Book Review : Between Clay and Dust

This is a book to be savoured like a fine single malt

Published: Apr 30, 2012

It is a truth rarely acknowledged that subcontinental society has a peculiar predilection for marginalisation. It celebrates the mainstream and pushes out of sight all those who don’t fit in. The triggers can be multifarious and arbitrary: Gender, profession, age, wealth (or, more correctly, the lack of it) can all contribute to a gradual irrelevance as times and trends change. The silences of the sidelined contain rich pickings for a novelist attuned to the nuances. With The Story of a Widow (2009), Musharraf Ali Farooqi showcased his remarkable sensitivity to the unspoken; the same keen empathy permeates every page of his slim new novel Between Clay and Dust.

If the 2009 novel centred around a modern 50-year-old upper middle-class Karachi woman who rediscovers her sense of selfhood after her husband’s death, in Clay and Dust, Farooqi focusses on a whole inner city civilisation threatened by Partition and its consequent upheavals. That endangered social order is embodied in two fading professionals, champion pahalwan Ustad Ramzi and redoubtable courtesan, Gohar Jan. In the twilight of their lives, suddenly rendered insignificant by changing fashions, the two forge an unworded alliance of pride, dignity and compassion as they separately battle common concerns about their legacy, their homes, their relationships with their nearest and, yes, with hardlining religion and endemic corruption.

Farooqi’s spare prose, his deliberate understatedness makes his work as much about what it doesn’t say as what it does. Like Widow, it could be considered almost banal in its narrative and stylistic simplicity, but that would be a gross miscall: The book works like an ache in the heart, evoking cultures and values that, while not necessarily perfect, represented something larger than the self; their replacements, by contrast, are small and mean.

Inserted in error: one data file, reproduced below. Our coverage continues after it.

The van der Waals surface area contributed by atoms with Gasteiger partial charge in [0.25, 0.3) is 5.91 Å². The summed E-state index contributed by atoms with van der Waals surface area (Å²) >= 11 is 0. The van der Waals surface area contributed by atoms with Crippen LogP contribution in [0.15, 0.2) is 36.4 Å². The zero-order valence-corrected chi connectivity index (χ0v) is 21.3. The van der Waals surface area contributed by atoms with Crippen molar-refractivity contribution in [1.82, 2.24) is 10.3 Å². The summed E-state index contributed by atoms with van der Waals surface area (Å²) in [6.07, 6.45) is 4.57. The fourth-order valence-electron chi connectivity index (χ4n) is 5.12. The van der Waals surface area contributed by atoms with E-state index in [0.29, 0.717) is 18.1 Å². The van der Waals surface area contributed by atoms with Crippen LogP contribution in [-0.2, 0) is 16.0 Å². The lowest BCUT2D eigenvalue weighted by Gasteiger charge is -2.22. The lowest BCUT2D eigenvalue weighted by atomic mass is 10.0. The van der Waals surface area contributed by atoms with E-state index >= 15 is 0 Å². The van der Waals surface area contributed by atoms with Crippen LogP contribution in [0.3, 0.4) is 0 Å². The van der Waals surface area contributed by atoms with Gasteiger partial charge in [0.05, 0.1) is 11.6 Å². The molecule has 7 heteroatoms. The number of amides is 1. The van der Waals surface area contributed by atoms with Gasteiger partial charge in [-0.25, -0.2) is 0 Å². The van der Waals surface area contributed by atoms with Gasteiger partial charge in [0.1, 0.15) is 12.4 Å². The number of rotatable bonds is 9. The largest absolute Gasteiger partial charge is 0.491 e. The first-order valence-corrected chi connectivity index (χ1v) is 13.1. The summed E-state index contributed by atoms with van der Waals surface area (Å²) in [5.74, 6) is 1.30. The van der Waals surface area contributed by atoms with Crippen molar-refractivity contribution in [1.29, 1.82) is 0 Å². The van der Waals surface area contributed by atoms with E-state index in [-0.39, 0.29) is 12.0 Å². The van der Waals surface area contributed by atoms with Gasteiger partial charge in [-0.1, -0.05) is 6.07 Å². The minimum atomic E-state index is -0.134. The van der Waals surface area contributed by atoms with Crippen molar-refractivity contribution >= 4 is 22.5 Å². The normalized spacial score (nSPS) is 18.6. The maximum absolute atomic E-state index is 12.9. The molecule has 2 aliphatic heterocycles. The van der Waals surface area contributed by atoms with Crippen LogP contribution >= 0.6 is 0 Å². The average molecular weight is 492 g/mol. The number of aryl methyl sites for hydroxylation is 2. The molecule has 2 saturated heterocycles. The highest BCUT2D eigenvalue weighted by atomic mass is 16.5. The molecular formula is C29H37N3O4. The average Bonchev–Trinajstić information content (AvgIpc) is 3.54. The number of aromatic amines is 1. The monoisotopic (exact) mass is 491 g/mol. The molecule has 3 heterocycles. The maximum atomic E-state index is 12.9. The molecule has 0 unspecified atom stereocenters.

Triumphantly for a Pakistan-born author, Clay and Dust is not defined by Lahore’s Heera Mandi or the city’s wrestling pits; the events that unfold here could well find a home in Delhi, a typically low-key Farooqi reference to the huge cultural heritage shared, and frequently ignored, by the two countries. Though Clay and Dust wears its research lightly, the investigation of the two streams of art in their sunset days is never found wanting: The pages come alive with the grunts of the trainee pehelwans and capture the last echoes of Gohar Jan’s sitar. A story that purports to be about decay resounds with the stuff of life. This is a book to be savoured like a fine single malt.

A last word about the cover art: In an area of Indian publishing that has seen consistent improvement, this book, one of Aleph’s first productions, just raised the bar higher with its matte dun colours and evocative visual.

Between Clay and Dust
By Musharraf Ali Farooqi
Published by Aleph Book Company
Pages: 213. Price: Rs 450.


(This story appears in the 11 May, 2012 issue of Forbes India. You can buy our tablet version from Magzter.com. To visit our Archives, click here.)

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  • Newton Lewis

    Just read this book last week. Was the first time I read Farooqi (or any Pakistani author for that matter) and was very impressed. Farooqi has a very lucid writing style and this book makes for a quick and entertaining read. It is very easy for the reader to transport themselves to the sidelines of the action in the book. Also, special praise to Aleph. The cover and the book itself are both really well done. The same goes for their other book - Jerry Pinto's "Em and the Big Hoom" which also makes for interesting reading.

    on Apr 30, 2012
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